Wheeler’s first book, Miss Maple’s Seeds — about a tiny kindly lady who lives in a tree, rides a bluebird and reads flower tales to seeds by firefly light — debuted on the New York Times bestseller list when it was published in 2013 and has since sold over 1 million copies. That book’s success allowed Wheeler to quit her job as a graphic designer and launched her career as a children’s book illustrator.
While she’s now illustrated 20 books in all, she is less sure of her talent for writing. She was able to write Miss Maple’s Seeds in under a week, but with Home in the Woods, she said, “it was the complete opposite experience.” It took her seven years and 25 drafts to get right.
“The thing that makes picture book writing look easy is it’s few words,” she said. “But that’s actually what’s hard about it: You have to take a story and distill it down into something that is simple but sort of deep, something that has a rhythm to it.”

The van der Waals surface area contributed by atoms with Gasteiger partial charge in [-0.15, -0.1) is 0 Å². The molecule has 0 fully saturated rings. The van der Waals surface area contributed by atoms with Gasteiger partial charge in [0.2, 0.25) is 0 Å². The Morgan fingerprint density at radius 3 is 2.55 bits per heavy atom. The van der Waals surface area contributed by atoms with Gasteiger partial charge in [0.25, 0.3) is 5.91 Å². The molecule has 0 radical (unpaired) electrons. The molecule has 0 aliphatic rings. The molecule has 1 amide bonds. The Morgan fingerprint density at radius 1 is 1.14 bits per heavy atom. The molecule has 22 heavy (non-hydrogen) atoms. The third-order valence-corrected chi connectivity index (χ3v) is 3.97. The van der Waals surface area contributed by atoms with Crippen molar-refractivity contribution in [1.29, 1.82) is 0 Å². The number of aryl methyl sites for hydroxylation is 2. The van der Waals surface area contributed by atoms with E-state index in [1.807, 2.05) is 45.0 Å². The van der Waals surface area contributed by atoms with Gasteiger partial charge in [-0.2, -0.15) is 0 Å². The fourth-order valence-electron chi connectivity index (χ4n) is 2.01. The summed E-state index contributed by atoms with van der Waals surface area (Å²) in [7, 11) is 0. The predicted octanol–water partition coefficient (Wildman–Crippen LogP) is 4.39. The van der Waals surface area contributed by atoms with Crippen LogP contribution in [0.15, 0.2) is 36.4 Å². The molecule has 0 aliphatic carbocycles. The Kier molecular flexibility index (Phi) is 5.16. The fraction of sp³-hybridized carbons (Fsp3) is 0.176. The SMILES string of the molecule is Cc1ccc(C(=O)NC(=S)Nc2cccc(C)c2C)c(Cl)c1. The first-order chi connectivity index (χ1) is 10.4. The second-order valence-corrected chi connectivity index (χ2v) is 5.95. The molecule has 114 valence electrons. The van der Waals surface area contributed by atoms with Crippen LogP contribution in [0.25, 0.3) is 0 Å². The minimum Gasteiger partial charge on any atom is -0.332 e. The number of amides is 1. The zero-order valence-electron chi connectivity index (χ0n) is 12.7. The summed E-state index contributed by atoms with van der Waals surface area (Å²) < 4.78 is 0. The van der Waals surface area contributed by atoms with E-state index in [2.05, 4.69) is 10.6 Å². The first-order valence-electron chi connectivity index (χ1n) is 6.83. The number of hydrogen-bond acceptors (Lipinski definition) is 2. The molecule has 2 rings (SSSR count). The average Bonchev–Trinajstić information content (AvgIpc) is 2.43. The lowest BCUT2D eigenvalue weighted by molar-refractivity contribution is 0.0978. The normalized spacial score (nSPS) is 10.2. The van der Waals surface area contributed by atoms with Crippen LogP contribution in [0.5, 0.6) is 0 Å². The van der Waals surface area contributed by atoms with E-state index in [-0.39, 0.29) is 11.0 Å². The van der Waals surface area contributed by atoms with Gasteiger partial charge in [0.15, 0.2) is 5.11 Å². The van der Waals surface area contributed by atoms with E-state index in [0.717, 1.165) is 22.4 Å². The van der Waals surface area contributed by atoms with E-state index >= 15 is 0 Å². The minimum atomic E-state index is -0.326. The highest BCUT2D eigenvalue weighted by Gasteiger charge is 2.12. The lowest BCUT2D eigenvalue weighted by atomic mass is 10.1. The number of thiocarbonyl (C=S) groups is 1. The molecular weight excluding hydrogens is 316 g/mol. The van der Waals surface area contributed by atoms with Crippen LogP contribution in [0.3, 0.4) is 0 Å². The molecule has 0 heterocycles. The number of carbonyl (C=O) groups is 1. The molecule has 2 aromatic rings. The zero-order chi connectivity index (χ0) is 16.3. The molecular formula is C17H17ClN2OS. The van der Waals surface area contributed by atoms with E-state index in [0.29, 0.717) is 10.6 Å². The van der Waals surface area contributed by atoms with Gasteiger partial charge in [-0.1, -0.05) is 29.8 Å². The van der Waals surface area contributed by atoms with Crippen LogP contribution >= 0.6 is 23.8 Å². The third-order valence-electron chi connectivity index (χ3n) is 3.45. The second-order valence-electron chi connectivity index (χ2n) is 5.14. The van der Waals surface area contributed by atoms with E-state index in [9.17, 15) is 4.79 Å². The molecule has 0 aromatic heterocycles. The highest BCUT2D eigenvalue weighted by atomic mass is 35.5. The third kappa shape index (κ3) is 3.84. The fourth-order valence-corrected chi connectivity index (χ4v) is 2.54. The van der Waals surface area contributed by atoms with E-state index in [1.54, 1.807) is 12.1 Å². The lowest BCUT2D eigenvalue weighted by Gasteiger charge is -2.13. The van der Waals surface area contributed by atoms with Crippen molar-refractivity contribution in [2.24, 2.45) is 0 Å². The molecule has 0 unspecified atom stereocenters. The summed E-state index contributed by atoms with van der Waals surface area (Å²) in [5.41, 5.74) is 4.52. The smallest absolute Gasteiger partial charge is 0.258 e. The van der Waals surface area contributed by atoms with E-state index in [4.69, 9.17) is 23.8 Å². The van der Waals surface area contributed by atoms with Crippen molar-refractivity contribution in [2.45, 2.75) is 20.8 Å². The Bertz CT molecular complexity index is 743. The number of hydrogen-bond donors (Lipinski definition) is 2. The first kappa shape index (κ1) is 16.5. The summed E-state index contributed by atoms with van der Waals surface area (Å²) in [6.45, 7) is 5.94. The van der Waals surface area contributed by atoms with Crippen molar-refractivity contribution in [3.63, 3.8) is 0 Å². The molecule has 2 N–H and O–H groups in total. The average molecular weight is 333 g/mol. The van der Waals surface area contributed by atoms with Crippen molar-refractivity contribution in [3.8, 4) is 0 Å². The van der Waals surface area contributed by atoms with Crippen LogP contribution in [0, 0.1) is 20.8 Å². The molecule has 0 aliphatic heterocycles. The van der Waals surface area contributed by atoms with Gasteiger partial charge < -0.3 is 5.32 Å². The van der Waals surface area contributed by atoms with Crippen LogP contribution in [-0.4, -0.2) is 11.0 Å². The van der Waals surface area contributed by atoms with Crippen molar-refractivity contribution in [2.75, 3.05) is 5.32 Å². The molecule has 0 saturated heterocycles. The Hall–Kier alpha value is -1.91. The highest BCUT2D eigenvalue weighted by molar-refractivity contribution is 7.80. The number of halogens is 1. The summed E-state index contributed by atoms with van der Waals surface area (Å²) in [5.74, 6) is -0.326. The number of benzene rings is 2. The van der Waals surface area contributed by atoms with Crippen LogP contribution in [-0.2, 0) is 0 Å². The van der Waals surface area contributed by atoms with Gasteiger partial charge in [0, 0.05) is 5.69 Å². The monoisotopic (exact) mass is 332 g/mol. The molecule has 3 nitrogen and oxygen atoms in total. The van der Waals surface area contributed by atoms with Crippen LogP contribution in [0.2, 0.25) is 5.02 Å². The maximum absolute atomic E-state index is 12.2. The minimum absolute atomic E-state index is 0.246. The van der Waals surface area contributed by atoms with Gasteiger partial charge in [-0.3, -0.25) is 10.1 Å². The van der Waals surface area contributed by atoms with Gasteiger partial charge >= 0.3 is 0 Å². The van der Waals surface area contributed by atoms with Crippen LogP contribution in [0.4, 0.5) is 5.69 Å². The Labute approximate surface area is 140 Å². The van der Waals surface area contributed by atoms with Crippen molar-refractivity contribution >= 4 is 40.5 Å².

She completed the mock-up for Home in the Woods in 2017 during a monthlong retreat at Maurice Sendak’s farm in upstate New York; her studio was equipped with the desk on which Sendak wrote Where the Wild Things Are. “I just laid on it,” she said. “Let me just soak up the vibes of this table.”
Painting highly detailed watercolor scenes using a vibrant palette, Wheeler said that all of her work is “fueled by seasons” and that she strives to cultivate a strong sense of place. She remembers her reaction when her grandma Marvel read her Winnie-the-Pooh as a young girl: “I wanted to live in that tree and use the little shelf and the honeypots.”